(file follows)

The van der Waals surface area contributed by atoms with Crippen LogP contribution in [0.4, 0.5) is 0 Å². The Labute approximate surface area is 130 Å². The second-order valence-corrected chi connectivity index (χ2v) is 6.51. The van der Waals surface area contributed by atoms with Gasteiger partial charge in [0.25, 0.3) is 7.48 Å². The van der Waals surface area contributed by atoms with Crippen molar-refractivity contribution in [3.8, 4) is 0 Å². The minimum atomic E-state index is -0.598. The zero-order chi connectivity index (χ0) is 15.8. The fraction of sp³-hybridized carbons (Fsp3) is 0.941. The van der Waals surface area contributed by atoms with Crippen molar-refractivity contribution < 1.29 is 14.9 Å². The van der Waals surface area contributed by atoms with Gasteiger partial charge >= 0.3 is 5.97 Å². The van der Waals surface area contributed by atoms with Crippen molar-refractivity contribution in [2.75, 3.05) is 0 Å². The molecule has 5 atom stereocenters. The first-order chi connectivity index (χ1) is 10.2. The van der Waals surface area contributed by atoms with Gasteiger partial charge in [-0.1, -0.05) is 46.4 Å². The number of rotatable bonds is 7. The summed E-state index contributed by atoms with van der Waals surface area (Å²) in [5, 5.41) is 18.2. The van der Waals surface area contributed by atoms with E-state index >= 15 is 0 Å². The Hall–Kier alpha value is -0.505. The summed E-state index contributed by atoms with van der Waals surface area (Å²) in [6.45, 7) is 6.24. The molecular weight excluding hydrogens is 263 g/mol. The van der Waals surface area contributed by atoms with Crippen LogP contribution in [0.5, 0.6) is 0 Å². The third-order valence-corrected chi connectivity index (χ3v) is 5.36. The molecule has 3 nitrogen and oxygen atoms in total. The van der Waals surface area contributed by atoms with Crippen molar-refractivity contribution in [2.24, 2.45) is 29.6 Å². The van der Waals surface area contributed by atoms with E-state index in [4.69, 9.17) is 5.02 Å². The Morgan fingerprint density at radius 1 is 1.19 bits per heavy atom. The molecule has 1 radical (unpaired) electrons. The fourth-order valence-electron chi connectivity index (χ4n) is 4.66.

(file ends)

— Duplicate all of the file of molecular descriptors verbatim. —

The van der Waals surface area contributed by atoms with Crippen LogP contribution in [0.4, 0.5) is 0 Å². The Labute approximate surface area is 130 Å². The second-order valence-corrected chi connectivity index (χ2v) is 6.51. The van der Waals surface area contributed by atoms with Gasteiger partial charge in [0.25, 0.3) is 7.48 Å². The van der Waals surface area contributed by atoms with Crippen molar-refractivity contribution in [3.8, 4) is 0 Å². The minimum atomic E-state index is -0.598. The zero-order chi connectivity index (χ0) is 15.8. The fraction of sp³-hybridized carbons (Fsp3) is 0.941. The van der Waals surface area contributed by atoms with Crippen molar-refractivity contribution < 1.29 is 14.9 Å². The van der Waals surface area contributed by atoms with Gasteiger partial charge >= 0.3 is 5.97 Å². The van der Waals surface area contributed by atoms with Crippen molar-refractivity contribution in [2.75, 3.05) is 0 Å². The molecule has 5 atom stereocenters. The first-order chi connectivity index (χ1) is 10.2. The van der Waals surface area contributed by atoms with Gasteiger partial charge in [-0.1, -0.05) is 46.4 Å². The number of rotatable bonds is 7. The summed E-state index contributed by atoms with van der Waals surface area (Å²) in [5, 5.41) is 18.2. The van der Waals surface area contributed by atoms with E-state index >= 15 is 0 Å². The Hall–Kier alpha value is -0.505. The summed E-state index contributed by atoms with van der Waals surface area (Å²) in [6.45, 7) is 6.24. The molecular weight excluding hydrogens is 263 g/mol. The van der Waals surface area contributed by atoms with Crippen LogP contribution in [0.5, 0.6) is 0 Å². The third-order valence-corrected chi connectivity index (χ3v) is 5.36. The molecule has 3 nitrogen and oxygen atoms in total. The van der Waals surface area contributed by atoms with Crippen molar-refractivity contribution in [2.24, 2.45) is 29.6 Å². The van der Waals surface area contributed by atoms with E-state index in [4.69, 9.17) is 5.02 Å². The Morgan fingerprint density at radius 1 is 1.19 bits per heavy atom. The molecule has 1 radical (unpaired) electrons. The fourth-order valence-electron chi connectivity index (χ4n) is 4.66.